Thea James, MD, associate professor of Emergency Medicine at BU School of...
BUSM and Boston Medical Center Partner with Jawaharlal Institute of India to Study TB
Boston University School of Medicine (BUSM) and Boston Medical Center (BMC) are partnering with the Jawaharlal Institute of Postgraduate Medical Education and Research (JIPMER) to study tuberculosis (TB). This research is supported by a five-year, $2.5 million grant from the Indo-U.S. Vaccine Action Program (VAP).
The joint program, based in Pondicherry, India, will establish cohorts of TB patients and their household contacts, or people who live in the same household who have been exposed to the disease. This will allow the researchers to determine the impact of co-morbidities, such as smoking, alcoholism, worm infections, diabetes mellitus and malnutrition on the risk of developing TB and patient’s response to treatment.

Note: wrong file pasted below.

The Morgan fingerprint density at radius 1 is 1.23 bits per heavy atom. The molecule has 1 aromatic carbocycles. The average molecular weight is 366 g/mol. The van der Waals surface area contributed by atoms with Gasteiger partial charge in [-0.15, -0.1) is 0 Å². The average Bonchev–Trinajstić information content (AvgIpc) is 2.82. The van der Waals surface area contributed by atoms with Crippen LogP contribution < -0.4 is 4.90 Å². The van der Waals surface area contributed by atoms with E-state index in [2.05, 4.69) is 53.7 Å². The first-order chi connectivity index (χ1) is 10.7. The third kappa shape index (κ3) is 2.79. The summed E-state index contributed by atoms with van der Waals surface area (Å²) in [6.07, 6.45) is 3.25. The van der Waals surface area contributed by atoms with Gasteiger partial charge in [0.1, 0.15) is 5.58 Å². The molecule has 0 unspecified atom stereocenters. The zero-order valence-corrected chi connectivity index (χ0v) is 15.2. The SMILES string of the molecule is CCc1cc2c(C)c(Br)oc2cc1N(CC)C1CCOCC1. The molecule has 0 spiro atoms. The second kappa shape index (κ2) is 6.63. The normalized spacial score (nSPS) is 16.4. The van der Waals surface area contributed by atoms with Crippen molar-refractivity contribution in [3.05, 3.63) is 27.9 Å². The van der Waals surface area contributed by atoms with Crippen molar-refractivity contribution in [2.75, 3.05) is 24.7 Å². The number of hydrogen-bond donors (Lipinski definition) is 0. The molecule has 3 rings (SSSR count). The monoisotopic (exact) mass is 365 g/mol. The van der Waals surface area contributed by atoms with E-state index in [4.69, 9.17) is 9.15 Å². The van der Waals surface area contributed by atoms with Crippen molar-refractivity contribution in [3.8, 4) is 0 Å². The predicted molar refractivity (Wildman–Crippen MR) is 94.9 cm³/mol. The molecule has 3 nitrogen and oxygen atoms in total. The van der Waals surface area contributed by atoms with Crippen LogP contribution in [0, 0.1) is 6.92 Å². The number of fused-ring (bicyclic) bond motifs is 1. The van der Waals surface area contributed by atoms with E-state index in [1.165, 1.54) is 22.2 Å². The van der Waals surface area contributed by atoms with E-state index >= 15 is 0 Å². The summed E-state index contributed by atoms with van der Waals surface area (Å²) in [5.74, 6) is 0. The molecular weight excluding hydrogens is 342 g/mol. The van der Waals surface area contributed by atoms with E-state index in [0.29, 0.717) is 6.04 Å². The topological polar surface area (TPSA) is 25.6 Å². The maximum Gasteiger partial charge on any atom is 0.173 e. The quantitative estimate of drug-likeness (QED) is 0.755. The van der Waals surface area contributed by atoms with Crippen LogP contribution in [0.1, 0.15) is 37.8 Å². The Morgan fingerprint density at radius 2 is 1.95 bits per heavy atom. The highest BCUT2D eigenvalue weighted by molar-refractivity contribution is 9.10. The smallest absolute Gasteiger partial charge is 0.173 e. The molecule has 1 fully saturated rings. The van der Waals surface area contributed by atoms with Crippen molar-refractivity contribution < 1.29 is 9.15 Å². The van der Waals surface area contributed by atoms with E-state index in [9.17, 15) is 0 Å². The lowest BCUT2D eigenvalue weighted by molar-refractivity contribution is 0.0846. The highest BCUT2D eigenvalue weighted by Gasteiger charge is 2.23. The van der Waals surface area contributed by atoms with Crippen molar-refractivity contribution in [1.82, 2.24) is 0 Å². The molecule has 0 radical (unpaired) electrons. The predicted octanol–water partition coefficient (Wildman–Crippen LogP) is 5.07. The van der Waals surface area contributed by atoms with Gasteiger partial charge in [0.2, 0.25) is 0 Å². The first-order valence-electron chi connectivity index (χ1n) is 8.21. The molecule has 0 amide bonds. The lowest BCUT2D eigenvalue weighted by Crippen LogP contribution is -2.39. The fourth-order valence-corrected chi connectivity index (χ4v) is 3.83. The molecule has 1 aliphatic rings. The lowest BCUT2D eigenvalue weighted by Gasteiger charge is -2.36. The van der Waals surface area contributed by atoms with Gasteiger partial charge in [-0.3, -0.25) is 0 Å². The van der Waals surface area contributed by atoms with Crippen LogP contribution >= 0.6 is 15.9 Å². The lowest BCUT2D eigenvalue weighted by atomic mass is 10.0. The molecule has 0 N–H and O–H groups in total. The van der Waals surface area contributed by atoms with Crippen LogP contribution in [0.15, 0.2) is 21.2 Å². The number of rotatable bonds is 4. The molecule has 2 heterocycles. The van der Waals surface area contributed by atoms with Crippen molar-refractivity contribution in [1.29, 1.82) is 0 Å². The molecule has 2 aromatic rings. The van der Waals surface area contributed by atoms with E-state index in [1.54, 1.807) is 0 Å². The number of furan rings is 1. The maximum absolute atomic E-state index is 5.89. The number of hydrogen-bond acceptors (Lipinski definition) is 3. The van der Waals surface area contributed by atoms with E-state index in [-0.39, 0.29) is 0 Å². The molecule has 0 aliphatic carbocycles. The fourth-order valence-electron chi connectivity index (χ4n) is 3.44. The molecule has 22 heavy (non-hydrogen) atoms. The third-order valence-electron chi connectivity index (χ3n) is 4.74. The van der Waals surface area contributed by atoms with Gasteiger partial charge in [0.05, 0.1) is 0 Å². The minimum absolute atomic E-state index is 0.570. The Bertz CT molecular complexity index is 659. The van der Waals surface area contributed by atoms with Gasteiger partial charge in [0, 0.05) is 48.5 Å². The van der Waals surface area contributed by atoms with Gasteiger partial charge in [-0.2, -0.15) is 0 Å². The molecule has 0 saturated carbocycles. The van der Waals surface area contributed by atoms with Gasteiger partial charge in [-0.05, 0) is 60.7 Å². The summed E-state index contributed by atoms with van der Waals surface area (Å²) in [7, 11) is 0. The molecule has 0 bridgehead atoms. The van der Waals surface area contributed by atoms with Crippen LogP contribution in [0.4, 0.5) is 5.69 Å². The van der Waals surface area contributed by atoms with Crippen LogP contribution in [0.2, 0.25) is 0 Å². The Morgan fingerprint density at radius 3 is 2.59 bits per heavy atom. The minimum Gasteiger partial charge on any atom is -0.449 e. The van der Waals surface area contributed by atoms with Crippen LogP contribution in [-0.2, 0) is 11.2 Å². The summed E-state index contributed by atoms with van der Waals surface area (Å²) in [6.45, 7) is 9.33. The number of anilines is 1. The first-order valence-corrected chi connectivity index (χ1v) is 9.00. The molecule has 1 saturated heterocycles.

“India accounts for 30 percent of the global burden of TB and is one of the countries with the highest burdens of the disease,” said Jerrold Ellner, MD, chief, section of infectious diseases at BMC, professor of medicine at BUSM and U.S. principal investigator. “This study will identify new diagnostic biomarkers that will help determine which, among heavily exposed persons, are at greatest risk of contracting the disease and targets for intervention,” he added.
As study participants are identified, questionnaires, surveys and physical examinations will be conducted. Specimens will be collected, stored and compared to control specimens from the same cohort and sent to a specialized laboratory at the University of Medicine and Dentistry of New Jersey, where they will be analyzed.
One of the most successful initiatives of the U.S.-India collaboration in the advancement of science and technology, VAP recognizes that vaccines are among the most cost-effective ways to control preventable diseases globally. The goal of the partnership is to develop experience in setting up cohorts of populations at high-risk for developing TB suitable for trials of new vaccines.